Red Bull has confirmed reports that highly-rated teenage rookie Max Verstappen has joined the energy drink company’s driver development programme. Earlier, it was rumoured the young Dutchman, whose meteoric rise from karting to F3 this year caught the notice of the F1 world, had signed a deal with Mercedes. But then it emerged that Red Bull’s Dr Helmut Marko made a last-ditch effort to woo the son of former grand prix driver Jos Verstappen.
Responding to rumours Max might make his F1 debut for Toro Rosso next year at the tender age of 17, Verstappen snr answered: “He’s already quite mature. We are in a good situation,” he told the Dutch newspaper De Telegraaf, “but it’s also tricky — what is the right decision, and also how often is a train like this going to pass by?”
Now, Red Bull has announced that Max Verstappen has “accepted” its offer to join the famous Red Bull Junior Team programme “effective immediately”.
He will remain in European formula 3 for now. “It goes without saying that I’m very happy and I feel honoured to be part of the Red Bull Junior Team, which has successfully brought and guided many drivers into formula one,” Max said.
TJ13 comment: Like father like son? For Max’s career we hope not but then again thinking clearly was not always a Verstappen strong point.
(from GMM source with TJ13 comment)
‘Unlikely’ Red Bull can catch Mercedes – Horner
Boss Christian Horner has admitted it is “unlikely” Red Bull will catch up with dominant Mercedes in 2014. But F1’s surprise on-form youngster Daniel Ricciardo, who entered the current summer break with a second win of the season, is more confident.
“When maybe some of us say it (the championship) is over, it’s just purely looking at the performance of Mercedes,” said the Australian. “But (teammate) Seb is right in saying until it’s mathematically over, it isn’t.”
Although strong throughout 2013, it wasn’t until after the summer break a year ago that Red Bull – whose Sebastian Vettel then ran all the way to the finale without being beaten – really hit its utterly dominant stride. Ricciardo is similarly confident this year. “I feel since I entered formula one that the second part of the season has always gone better for me,” he told CNN. “So we’ll see how it’s going and try and get a few more wins.”
Boss Horner, however, doubts Red Bull can overcome or compensate for what he describes as a 65 horse power deficit to dominant Mercedes through the summer break and the remaining eight races of 2014.
“In all honesty it’s probably unlikely,” he said. “If you look at the gap, it’s a significant gap. Last year was more of a level playing field on the power unit side. But obviously with the big regulation change, Mercedes are in a position of real dominance; dominance we haven’t seen for a long, long time. We’re keeping pushing, we’re keeping the hammer down and hopefully after the summer break we’ll have some circuits coming up that we will be able to get even closer,” Horner added. “But I don’t think you’ll see a situation like we had last year.”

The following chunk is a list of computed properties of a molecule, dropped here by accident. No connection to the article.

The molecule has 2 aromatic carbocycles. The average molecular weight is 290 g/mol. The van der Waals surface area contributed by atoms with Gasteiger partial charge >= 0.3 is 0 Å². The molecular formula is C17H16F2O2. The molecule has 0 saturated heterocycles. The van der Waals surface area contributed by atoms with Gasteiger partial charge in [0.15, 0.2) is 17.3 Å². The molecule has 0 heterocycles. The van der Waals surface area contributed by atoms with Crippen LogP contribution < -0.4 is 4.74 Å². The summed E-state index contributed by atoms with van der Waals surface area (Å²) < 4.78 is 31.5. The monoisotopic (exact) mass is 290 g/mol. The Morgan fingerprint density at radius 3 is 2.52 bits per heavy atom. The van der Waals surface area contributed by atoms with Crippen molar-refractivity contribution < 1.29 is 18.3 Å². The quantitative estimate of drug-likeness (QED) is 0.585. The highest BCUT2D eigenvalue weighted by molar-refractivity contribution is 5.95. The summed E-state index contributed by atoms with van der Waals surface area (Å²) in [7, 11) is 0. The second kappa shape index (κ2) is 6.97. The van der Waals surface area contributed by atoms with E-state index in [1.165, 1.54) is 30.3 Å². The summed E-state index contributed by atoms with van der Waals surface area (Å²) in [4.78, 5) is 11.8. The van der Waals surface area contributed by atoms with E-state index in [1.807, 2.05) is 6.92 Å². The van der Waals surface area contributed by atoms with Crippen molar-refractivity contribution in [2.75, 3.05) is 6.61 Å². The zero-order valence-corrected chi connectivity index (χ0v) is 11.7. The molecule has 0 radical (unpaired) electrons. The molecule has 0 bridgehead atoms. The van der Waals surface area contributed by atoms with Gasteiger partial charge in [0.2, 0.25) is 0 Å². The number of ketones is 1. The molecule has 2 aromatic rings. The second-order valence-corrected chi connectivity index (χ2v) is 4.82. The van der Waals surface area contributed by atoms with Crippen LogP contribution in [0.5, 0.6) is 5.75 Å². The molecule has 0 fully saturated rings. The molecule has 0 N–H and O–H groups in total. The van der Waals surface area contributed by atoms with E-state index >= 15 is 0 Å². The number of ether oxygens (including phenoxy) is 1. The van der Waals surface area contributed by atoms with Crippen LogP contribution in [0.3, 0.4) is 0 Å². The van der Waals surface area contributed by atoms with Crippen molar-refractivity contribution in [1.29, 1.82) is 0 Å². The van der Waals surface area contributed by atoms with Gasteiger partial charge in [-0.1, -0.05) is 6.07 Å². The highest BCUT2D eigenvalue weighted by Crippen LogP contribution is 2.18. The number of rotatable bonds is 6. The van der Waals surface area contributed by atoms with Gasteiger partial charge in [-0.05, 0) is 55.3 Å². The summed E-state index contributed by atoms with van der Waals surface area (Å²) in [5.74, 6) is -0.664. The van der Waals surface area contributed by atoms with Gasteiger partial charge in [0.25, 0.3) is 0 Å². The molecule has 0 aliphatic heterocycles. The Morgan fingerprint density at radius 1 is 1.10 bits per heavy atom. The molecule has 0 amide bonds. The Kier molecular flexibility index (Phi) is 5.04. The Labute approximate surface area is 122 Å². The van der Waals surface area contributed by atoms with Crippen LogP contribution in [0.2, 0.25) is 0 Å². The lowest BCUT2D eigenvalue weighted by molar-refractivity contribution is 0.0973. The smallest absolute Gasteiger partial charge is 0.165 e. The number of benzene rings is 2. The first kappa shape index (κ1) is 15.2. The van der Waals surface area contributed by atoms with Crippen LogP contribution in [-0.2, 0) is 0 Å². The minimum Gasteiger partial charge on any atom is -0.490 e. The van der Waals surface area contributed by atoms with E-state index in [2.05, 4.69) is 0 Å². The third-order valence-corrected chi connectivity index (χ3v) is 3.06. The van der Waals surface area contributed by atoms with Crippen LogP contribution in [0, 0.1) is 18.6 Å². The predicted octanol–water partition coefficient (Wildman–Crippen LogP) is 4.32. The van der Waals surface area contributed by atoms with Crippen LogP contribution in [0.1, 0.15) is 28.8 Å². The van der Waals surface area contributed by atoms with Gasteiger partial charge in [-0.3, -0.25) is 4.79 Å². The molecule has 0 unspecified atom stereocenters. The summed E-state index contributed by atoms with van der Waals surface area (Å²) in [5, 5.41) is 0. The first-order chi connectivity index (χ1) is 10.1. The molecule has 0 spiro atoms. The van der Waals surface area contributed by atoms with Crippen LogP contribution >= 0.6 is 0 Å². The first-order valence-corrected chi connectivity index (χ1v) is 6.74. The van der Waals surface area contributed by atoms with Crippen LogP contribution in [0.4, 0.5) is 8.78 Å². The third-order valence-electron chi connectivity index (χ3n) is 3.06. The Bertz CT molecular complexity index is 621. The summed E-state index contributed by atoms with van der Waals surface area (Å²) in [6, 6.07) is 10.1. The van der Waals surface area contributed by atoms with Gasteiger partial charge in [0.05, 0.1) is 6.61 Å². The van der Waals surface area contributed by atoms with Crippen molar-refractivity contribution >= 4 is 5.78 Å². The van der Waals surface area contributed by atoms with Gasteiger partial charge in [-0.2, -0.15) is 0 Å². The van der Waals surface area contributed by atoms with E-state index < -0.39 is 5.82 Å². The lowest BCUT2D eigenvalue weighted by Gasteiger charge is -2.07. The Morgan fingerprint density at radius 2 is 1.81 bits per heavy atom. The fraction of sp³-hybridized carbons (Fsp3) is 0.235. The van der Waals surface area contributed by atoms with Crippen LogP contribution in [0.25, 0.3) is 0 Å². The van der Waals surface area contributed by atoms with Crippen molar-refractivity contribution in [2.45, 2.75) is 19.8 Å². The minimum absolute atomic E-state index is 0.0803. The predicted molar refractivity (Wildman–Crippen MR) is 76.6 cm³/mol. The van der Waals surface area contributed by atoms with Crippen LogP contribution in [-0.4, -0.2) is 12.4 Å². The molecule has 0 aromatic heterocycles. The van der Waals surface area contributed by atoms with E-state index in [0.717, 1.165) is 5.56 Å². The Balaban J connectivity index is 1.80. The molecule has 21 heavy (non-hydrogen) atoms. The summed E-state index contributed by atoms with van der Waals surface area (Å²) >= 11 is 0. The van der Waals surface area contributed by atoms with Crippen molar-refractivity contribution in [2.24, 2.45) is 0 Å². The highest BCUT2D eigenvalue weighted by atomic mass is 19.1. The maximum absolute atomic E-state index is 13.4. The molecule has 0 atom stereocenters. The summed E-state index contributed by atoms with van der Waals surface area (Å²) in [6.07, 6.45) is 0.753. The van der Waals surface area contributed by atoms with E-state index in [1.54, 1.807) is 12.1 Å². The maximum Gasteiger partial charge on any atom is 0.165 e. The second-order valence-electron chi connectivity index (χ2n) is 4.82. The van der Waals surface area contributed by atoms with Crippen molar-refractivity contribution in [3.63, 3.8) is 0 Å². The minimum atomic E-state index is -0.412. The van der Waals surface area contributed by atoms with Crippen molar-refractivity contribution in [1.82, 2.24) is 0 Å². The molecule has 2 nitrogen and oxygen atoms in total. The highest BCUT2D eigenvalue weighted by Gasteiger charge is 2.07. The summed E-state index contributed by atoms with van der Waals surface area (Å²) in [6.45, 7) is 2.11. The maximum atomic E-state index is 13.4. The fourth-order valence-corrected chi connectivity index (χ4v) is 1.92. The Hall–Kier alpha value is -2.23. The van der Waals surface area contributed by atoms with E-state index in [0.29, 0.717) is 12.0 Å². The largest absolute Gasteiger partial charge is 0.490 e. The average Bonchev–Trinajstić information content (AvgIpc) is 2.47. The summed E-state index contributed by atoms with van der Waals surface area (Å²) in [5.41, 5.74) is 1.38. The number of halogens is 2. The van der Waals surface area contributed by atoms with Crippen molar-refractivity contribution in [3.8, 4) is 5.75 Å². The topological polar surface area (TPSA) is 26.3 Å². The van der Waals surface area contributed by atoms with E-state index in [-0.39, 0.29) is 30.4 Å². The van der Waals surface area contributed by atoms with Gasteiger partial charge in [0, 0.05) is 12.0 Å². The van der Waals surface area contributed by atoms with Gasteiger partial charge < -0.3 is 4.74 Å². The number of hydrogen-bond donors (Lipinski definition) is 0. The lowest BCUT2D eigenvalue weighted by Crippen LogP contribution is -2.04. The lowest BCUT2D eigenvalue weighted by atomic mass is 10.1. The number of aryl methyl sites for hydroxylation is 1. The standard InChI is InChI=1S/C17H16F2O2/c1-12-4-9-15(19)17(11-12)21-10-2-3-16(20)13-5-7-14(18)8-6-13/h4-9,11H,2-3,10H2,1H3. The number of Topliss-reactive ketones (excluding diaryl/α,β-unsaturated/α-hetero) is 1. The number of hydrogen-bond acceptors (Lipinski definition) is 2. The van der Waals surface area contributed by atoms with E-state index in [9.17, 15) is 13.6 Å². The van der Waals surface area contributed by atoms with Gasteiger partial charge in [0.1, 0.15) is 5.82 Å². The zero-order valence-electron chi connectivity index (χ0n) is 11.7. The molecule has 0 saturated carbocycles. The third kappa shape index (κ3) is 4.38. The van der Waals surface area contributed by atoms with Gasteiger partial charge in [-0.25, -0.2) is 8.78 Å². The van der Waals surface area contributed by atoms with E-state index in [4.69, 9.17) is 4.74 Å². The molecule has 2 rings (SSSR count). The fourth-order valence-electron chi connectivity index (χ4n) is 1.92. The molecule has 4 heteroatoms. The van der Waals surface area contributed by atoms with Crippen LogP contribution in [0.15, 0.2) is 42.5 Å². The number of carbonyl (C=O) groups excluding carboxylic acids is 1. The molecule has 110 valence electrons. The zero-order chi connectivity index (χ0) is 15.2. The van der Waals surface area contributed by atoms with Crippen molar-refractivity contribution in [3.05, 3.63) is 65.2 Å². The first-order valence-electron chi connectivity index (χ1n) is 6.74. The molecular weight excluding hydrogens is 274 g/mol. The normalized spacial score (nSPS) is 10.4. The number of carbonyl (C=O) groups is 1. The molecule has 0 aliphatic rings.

Given its slide behind Mercedes in 2014, Red Bull is at another crossroads — its highly-rated technical director Adrian Newey, frustrated with the sport’s ever-tightening rules, has decided to slip into a background role.
“It’s no secret that Adrian wanted to lighten his commitment a little,” Horner is quoted by Italy’s Autosprint, “but it doesn’t mean that we are going to look for a new technical director. He will still be very involved with the technical choices,” Horner explained, “helping us to choose a direction in the design and development. We have a very strong technical team,” Horner insisted. “The situation allows us to promote and develop the people who work behind Adrian and give them more responsibility. We knew of his (Newey’s) design to slow down and we have prepared for it well, adapting to the situation in a way that will benefit everyone.”
TJ13 comment: Or in other words, as we aren’t fighting for the titles, all our suppliers have had a proper two week break this year…
FIA to approve Russia GP track next week (GMM)
In just one week, Russia could get the final green-light for its inaugural grand prix.
In the meantime, organisers are almost completely ready for the FIA’s final circuit inspection next week.
Russian GP chief Sergei Vorobyov told the Ria Novosti news agency that the FIA delegation will carry out the inspection next Tuesday.
“As you have seen,” he said, “except for the final cosmetic work – painting, cleaning, equipment installation – the circuit is ready for the grand prix,” he said.
“On August 19 the FIA will come here to decide on the acceptance of the facility for formula one,” Vorobyov added.
The 2014 Russian Grand Prix is scheduled for October 12.